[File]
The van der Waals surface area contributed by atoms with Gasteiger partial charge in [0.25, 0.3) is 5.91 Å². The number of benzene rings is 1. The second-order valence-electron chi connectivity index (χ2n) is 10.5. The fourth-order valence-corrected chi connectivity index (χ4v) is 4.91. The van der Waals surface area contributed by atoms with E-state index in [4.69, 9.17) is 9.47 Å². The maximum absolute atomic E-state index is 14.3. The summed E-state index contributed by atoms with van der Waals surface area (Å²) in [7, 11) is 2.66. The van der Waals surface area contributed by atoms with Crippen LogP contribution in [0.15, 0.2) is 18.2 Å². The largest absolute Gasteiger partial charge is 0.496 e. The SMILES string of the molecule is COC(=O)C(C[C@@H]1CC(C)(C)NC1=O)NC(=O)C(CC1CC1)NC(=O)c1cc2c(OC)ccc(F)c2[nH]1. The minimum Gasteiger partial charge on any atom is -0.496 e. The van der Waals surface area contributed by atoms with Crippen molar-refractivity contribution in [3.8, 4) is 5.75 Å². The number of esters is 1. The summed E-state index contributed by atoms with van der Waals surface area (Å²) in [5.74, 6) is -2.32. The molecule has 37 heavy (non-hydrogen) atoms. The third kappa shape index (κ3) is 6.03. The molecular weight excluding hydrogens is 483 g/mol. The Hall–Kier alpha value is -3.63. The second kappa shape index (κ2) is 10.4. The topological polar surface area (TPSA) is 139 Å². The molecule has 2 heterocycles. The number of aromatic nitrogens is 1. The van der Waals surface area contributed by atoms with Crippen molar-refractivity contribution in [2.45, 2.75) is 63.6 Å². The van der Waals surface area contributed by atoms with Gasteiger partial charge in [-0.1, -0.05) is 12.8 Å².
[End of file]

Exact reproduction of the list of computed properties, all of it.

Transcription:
The van der Waals surface area contributed by atoms with Gasteiger partial charge in [0.25, 0.3) is 5.91 Å². The number of benzene rings is 1. The second-order valence-electron chi connectivity index (χ2n) is 10.5. The fourth-order valence-corrected chi connectivity index (χ4v) is 4.91. The van der Waals surface area contributed by atoms with E-state index in [4.69, 9.17) is 9.47 Å². The maximum absolute atomic E-state index is 14.3. The summed E-state index contributed by atoms with van der Waals surface area (Å²) in [7, 11) is 2.66. The van der Waals surface area contributed by atoms with Crippen LogP contribution in [0.15, 0.2) is 18.2 Å². The largest absolute Gasteiger partial charge is 0.496 e. The SMILES string of the molecule is COC(=O)C(C[C@@H]1CC(C)(C)NC1=O)NC(=O)C(CC1CC1)NC(=O)c1cc2c(OC)ccc(F)c2[nH]1. The minimum Gasteiger partial charge on any atom is -0.496 e. The van der Waals surface area contributed by atoms with Crippen molar-refractivity contribution in [3.8, 4) is 5.75 Å². The number of esters is 1. The summed E-state index contributed by atoms with van der Waals surface area (Å²) in [5.74, 6) is -2.32. The molecule has 37 heavy (non-hydrogen) atoms. The third kappa shape index (κ3) is 6.03. The molecular weight excluding hydrogens is 483 g/mol. The Hall–Kier alpha value is -3.63. The second kappa shape index (κ2) is 10.4. The topological polar surface area (TPSA) is 139 Å². The molecule has 2 heterocycles. The number of aromatic nitrogens is 1. The van der Waals surface area contributed by atoms with Crippen molar-refractivity contribution in [2.45, 2.75) is 63.6 Å². The van der Waals surface area contributed by atoms with Gasteiger partial charge in [-0.1, -0.05) is 12.8 Å².